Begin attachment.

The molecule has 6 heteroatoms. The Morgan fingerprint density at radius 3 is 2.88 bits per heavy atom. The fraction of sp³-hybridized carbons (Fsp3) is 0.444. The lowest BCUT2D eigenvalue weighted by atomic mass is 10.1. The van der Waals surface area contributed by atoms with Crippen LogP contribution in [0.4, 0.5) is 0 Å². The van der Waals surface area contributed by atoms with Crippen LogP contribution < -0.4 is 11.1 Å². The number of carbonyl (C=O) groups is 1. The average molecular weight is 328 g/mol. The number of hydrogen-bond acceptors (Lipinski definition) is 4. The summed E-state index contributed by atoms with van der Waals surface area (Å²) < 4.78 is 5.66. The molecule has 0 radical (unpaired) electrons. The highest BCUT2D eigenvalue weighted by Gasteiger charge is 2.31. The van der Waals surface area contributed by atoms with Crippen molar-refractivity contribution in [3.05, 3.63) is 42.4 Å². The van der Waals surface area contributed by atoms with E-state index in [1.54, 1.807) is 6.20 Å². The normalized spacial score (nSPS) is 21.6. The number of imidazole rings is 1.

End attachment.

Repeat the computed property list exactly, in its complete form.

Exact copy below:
The molecule has 6 heteroatoms. The Morgan fingerprint density at radius 3 is 2.88 bits per heavy atom. The fraction of sp³-hybridized carbons (Fsp3) is 0.444. The lowest BCUT2D eigenvalue weighted by atomic mass is 10.1. The van der Waals surface area contributed by atoms with Crippen LogP contribution in [0.4, 0.5) is 0 Å². The van der Waals surface area contributed by atoms with Crippen LogP contribution < -0.4 is 11.1 Å². The number of carbonyl (C=O) groups is 1. The average molecular weight is 328 g/mol. The number of hydrogen-bond acceptors (Lipinski definition) is 4. The summed E-state index contributed by atoms with van der Waals surface area (Å²) < 4.78 is 5.66. The molecule has 0 radical (unpaired) electrons. The highest BCUT2D eigenvalue weighted by Gasteiger charge is 2.31. The van der Waals surface area contributed by atoms with Crippen molar-refractivity contribution in [3.05, 3.63) is 42.4 Å². The van der Waals surface area contributed by atoms with E-state index in [1.54, 1.807) is 6.20 Å². The normalized spacial score (nSPS) is 21.6. The number of imidazole rings is 1.